Recognizing Unexpected Gifts on Our Path
My friend Dave Richo is a well-respected, even beloved, teacher and author of 15 books all pertaining in one way or another to resilience. Best known are How to Be an Adult in Relationships: Five Keys to Mindful Loving and The Five Things We Cannot Change: And the Happiness We Find by Embracing Them.
Dave’s latest book: The Power of Grace: Recognizing Unexpected Gifts on Our Path is a richly rewarding exploration, perfect in its pre-Thanksgiving timing, of the grace we have to be thankful for that moves, supports and shapes our lives.
From the introduction:
“Suddenly, the perfect solution just popped into my mind.”
“I can’t, for the life of me, figure out how it happened, but everything just fell into place.”
“While volunteering at hospice I have found myself sometimes saying something really right on, and I know I did not think of it on my own or know it before.”
“We have all said things like this and have wondered where the “special gift” came from. We have found out, again and again, that more seems to be going on in our life than can be accounted for by our own efforts or our own level of knowledge. We keep noticing that something more is afoot in the world than just ourselves and what we do. Our forward move on life’s path does not seem to be based solely on our accomplishments, merit, or our sense of worthiness. Something seems to helping us, an empowering force around us that yet seems to be within us.
“If we look back over the episodes and milestones of our lives, we notice that often something beneficial was happening that was not the result of our choice, effort, or expectation. We were somehow guided to or given an impetus to make a leap into something news. That special assistance, unearned, unforeseen, unplanned, often unnoticed, is a description of grace, the gift dimension of life.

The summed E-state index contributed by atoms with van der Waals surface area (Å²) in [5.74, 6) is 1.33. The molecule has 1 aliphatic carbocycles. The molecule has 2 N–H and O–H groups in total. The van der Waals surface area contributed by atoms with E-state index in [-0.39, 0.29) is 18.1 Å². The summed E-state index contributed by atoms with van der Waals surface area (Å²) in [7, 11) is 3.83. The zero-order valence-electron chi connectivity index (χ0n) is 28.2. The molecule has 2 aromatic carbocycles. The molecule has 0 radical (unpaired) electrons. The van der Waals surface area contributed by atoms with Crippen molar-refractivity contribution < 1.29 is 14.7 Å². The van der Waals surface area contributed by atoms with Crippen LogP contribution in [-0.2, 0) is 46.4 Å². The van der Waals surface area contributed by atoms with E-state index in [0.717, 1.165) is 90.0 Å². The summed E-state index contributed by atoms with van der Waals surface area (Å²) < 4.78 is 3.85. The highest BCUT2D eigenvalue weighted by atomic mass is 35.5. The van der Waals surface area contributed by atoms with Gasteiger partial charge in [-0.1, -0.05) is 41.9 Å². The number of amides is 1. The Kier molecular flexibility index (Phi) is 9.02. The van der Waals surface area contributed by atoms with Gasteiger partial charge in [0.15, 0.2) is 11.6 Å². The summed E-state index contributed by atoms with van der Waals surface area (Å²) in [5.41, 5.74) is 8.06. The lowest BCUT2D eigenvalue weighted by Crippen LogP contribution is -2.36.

“With or without religion, any of us can believe in – and most of us have noticed – a resource beyond our own will or intellect that helps us on our path. This is grace, a power that is beyond our control or ability to predict, something beyond mere chance, something that blesses us beyond our ability to bless ourselves. …Once we notice and acknowledge the workings of grace in our daily experience we begin to see it as an underlying element in all that happens and as an indispensable feature of human growth….There is more to life than we thought possible. We can only come upon it with an aptitude for immense surprise:
“More is present here than just you and me.
More happens that what we make happen.
More is afoot than what we see in front of us.”
Dave gives one possible definition of grace:,
“We can understand grace as an unearned benefit from a transcendent source meant for a psychological or spiritual purpose…”
and then spends the rest of the book unpacking occasional, ongoing, and continuous grace, richly drawing on Greek and Roman philosophy, Christian and Buddhist teachings, contemporary and mythological role models.
I like that Dave acknowledges that we have to contribute our own ingenuity and perseverance in order to navigate our lives, achieve our goals, and fulfill our destiny with grace. “Grace is not meant to do it all. Grace is a gift, but it recruits our effort so we can join in the enterprise. Grace gives us an opportunity; it is up to us to step up to the plate. This can mean acting with courage when the going gets rough. It can mean taking hold and holding on when the time has come to persevere. To know the difference is itself a grace….